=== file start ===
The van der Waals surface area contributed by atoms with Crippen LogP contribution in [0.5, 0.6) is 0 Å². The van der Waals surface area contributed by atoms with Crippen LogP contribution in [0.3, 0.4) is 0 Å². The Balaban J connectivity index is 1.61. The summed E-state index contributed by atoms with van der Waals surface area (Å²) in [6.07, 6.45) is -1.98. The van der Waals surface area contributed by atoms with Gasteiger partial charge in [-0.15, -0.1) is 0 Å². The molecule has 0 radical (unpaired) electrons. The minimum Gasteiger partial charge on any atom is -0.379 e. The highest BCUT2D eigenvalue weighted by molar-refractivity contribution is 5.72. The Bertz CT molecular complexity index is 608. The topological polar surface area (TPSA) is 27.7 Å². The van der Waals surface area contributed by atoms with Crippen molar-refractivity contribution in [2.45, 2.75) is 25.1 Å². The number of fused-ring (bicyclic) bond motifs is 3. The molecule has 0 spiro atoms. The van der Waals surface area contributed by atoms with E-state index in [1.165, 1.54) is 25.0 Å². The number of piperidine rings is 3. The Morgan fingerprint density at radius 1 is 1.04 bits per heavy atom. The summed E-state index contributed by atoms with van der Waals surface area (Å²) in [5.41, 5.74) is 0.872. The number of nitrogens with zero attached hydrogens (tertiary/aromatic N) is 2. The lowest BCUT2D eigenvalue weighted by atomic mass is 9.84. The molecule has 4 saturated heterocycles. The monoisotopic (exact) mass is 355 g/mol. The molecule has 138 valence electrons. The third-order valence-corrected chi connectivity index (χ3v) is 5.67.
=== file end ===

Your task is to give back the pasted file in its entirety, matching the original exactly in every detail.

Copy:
The van der Waals surface area contributed by atoms with Crippen LogP contribution in [0.5, 0.6) is 0 Å². The van der Waals surface area contributed by atoms with Crippen LogP contribution in [0.3, 0.4) is 0 Å². The Balaban J connectivity index is 1.61. The summed E-state index contributed by atoms with van der Waals surface area (Å²) in [6.07, 6.45) is -1.98. The van der Waals surface area contributed by atoms with Gasteiger partial charge in [-0.15, -0.1) is 0 Å². The molecule has 0 radical (unpaired) electrons. The minimum Gasteiger partial charge on any atom is -0.379 e. The highest BCUT2D eigenvalue weighted by molar-refractivity contribution is 5.72. The Bertz CT molecular complexity index is 608. The topological polar surface area (TPSA) is 27.7 Å². The van der Waals surface area contributed by atoms with Crippen molar-refractivity contribution in [2.45, 2.75) is 25.1 Å². The number of fused-ring (bicyclic) bond motifs is 3. The molecule has 0 spiro atoms. The van der Waals surface area contributed by atoms with E-state index in [1.165, 1.54) is 25.0 Å². The number of piperidine rings is 3. The Morgan fingerprint density at radius 1 is 1.04 bits per heavy atom. The summed E-state index contributed by atoms with van der Waals surface area (Å²) in [5.41, 5.74) is 0.872. The number of nitrogens with zero attached hydrogens (tertiary/aromatic N) is 2. The lowest BCUT2D eigenvalue weighted by atomic mass is 9.84. The molecule has 4 saturated heterocycles. The monoisotopic (exact) mass is 355 g/mol. The molecule has 138 valence electrons. The third-order valence-corrected chi connectivity index (χ3v) is 5.67.